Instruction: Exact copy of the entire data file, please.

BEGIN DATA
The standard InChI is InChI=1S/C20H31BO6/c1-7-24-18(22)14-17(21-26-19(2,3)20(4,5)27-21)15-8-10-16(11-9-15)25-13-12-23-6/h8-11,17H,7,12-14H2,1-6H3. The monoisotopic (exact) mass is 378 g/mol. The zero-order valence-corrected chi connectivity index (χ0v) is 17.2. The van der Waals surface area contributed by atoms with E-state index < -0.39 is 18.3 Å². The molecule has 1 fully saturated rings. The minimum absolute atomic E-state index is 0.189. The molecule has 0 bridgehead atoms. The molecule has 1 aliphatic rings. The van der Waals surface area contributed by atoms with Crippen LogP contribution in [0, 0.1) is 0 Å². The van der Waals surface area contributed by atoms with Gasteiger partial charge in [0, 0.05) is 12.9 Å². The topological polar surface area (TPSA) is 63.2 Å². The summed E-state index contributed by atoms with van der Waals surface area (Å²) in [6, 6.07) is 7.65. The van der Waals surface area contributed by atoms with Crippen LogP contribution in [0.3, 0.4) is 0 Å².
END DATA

The standard InChI is InChI=1S/C20H31BO6/c1-7-24-18(22)14-17(21-26-19(2,3)20(4,5)27-21)15-8-10-16(11-9-15)25-13-12-23-6/h8-11,17H,7,12-14H2,1-6H3. The monoisotopic (exact) mass is 378 g/mol. The zero-order valence-corrected chi connectivity index (χ0v) is 17.2. The van der Waals surface area contributed by atoms with E-state index < -0.39 is 18.3 Å². The molecule has 1 fully saturated rings. The minimum absolute atomic E-state index is 0.189. The molecule has 0 bridgehead atoms. The molecule has 1 aliphatic rings. The van der Waals surface area contributed by atoms with Crippen LogP contribution in [0, 0.1) is 0 Å². The van der Waals surface area contributed by atoms with Gasteiger partial charge in [0, 0.05) is 12.9 Å². The topological polar surface area (TPSA) is 63.2 Å². The summed E-state index contributed by atoms with van der Waals surface area (Å²) in [6, 6.07) is 7.65. The van der Waals surface area contributed by atoms with Crippen LogP contribution in [0.3, 0.4) is 0 Å².